Thursday, June 2, 2011

Writers Need More Than a Great Book Idea

While going through the 2012 Writer's Market articles (book will hit stores in Fall), I was reminded of one of those things that I know, but that I sometimes forget, and that many potential authors don't realize, because they're not involved in the book publishing industry: Writers need more than just a great book idea to get a book published.

Many writers (and I don't blame them) think that it just takes a great idea to get a book published, and that may be the case if writers and readers and publishers were to live in vacuum in which money doesn't exist. However, the evil that is money is an important factor in how book projects are ultimately given life or killed.

A great book idea is an important first step for potential authors, but here are some other steps a writer usually must take to find success (whether fiction or nonfiction):
  1. Create a concise description of the book in one sentence (or in 30 seconds of talking). This is one of the most important tools to communicating your book to agents, editors, publishers, marketers, sales reps, book buyers, readers, etc. Of course, your book is more complicated than one sentence (or a 30-second description), but we live in a world in which people digest information in quick bites.
  2. Develop an amazing title. There are many ways to choose a title, but I suggest going over all the bestselling titles of the past year and looking for inspiration and ideas there. When writing nonfiction, it's usually a good idea to go either humorous or helpful. When writing fiction, use the title to evoke a mood or hint at a mystery that the reader must solve (by reading your awesome novel).
  3. Prove that a market exists for your great book idea. Just saying that you have a great idea and that people will benefit from reading your book is usually not enough. Explain what kind of people, where publishers can find them, and show that these people are willing to buy books like yours. One way to do this is if you...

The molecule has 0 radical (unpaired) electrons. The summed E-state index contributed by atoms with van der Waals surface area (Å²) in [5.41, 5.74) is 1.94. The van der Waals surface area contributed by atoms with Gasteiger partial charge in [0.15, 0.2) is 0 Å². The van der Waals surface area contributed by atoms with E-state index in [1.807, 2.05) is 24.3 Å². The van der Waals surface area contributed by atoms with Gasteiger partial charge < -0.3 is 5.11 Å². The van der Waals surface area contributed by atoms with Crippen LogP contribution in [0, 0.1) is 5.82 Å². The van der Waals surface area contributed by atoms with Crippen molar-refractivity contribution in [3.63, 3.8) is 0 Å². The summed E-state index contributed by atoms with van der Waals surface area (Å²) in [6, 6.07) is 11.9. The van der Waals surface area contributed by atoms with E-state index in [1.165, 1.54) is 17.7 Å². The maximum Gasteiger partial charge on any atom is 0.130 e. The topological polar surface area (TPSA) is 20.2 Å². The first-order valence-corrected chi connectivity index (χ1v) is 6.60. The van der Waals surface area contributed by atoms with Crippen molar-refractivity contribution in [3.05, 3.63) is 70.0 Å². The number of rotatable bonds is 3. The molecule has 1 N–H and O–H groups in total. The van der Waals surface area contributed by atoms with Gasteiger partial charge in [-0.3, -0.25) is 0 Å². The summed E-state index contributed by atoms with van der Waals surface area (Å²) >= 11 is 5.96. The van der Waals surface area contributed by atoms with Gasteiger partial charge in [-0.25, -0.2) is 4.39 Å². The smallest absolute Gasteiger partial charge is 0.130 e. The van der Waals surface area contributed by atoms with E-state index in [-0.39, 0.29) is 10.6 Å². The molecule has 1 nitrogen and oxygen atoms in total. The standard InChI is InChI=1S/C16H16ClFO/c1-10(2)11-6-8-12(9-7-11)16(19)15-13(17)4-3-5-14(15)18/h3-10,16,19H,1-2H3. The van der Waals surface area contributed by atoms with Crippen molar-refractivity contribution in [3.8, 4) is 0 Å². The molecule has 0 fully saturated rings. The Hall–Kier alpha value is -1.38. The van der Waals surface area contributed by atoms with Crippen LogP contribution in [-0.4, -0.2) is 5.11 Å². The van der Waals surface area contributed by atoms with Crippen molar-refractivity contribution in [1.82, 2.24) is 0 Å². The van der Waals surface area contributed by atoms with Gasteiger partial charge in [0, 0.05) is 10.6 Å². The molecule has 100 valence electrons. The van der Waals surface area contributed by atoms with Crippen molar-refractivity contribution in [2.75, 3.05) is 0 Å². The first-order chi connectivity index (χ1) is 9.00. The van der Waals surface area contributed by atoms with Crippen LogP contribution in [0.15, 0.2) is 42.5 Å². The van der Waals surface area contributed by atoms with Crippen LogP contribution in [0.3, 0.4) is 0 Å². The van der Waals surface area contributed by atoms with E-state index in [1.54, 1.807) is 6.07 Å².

4. Identify successful competitive titles. If there are books that are like yours that are already doing well, then highlight those success stories. It establishes a market. But you can't write an exact copy of what's already successful. Instead, you must...
  5. Show how yours is different. Maybe your nonfiction book tackles the subject in a new way or has a different slant. Maybe your novel has a new twist or is set in a new environment or somehow incorporates teenage zombie magicians or something. You want a unique selling point that is still in the same ball park as an established success story.
This may sound impossible (or very challenging), but it's a simple step-by-step process that helps you define your book and your audience better. If you understand your reader better, it only makes you more confident as a writer, because you know what they want and how they want it.


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Jennifer Ruth Jackson said...

A lot of people dislike scrunching their entire work into that of a sound-byte but they shouldn't. We have to be compelling early and it is basically the same thing.

If one sentence can change your career for the better, wouldn't you want to know what it was?

Anonymous said...

Thanks for this helpful (and concise!) info.

Sarah Allen said...

Very good tips, and absolutely things I needed to here. Thanks for sharing!

Sarah Allen
(my creative writing blog)

Angle on Writing said...

Thank you for the great advice! All wonderful suggestions!

How about making a video about your book? Like the one I helped Mikki Reily make for her book Your Primal Body